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Direct control of fixation times in scene viewing: Evidence from analysis of the distribution of first fixation duration

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Participants' eye movements were monitored in two scene viewing experiments that manipulated the task-relevance of scene stimuli and their availability for extrafoveal processing. In both experiments, participants viewed arrays containing eight scenes drawn from two categories. The arrays of scenes were either viewed freely (Free Viewing) or in a gaze-contingent viewing mode where extrafoveal preview of the scenes was restricted (No Preview). In Experiment 1a, participants memorized the scenes from one category that was designated as relevant, and in Experiment 1b, participants chose their preferred scene from within the relevant category. We examined first fixations on scenes from the relevant category compared to the irrelevant category (Experiments 1a and 1b), and those on the chosen scene compared to other scenes not chosen within the relevant category (Experiment 1b). A survival analysis was used to estimate the first discernible influence of the task-relevance on the distribution of first-fixation durations. In the free viewing condition in Experiment 1a, the influence of task relevance occurred as early as 81 ms from the start of fixation. In contrast, the corresponding value in the no preview condition was 254 ms, demonstrating the crucial role of extrafoveal processing in enabling direct control of fixation durations in scene viewing. First fixation durations were also influenced by whether or not the scene was eventually chosen (Experiment 1b), but this effect occurred later and affected fewer fixations than the effect of scene category, indicating that the time course of scene processing is an important variable mediating direct control of fixation durations.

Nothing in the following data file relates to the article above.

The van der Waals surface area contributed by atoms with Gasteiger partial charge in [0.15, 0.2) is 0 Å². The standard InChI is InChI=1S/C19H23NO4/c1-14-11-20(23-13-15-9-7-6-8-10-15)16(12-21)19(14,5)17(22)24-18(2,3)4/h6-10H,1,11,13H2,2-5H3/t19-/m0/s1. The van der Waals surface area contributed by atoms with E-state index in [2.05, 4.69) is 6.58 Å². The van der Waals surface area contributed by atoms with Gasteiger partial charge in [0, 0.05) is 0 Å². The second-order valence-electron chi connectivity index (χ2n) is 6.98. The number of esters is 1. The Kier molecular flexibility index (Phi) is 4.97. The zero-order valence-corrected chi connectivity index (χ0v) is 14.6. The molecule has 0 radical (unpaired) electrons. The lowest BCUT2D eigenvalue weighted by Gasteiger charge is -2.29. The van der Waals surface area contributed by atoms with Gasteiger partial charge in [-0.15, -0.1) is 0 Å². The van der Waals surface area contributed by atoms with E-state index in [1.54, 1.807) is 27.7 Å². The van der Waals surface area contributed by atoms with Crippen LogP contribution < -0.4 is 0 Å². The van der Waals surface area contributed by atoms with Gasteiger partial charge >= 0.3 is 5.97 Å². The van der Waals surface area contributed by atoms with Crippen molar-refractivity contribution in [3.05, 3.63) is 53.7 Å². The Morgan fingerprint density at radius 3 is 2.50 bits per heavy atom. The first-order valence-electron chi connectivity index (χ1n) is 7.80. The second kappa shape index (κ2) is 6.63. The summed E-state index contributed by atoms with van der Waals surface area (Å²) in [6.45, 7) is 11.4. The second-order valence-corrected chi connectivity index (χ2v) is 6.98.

Keywords: Direct control; Eye movements; Fixation duration; Parafoveal preview; Peripheral vision; Scene viewing

Document Type: Research Article


Affiliations: 1: Department of Psychology,University of California, San Diego,CA, USA 2: Department of Psychology,University of Toronto, Mississauga,Ontario, Canada

Publication date: 2012-06-01

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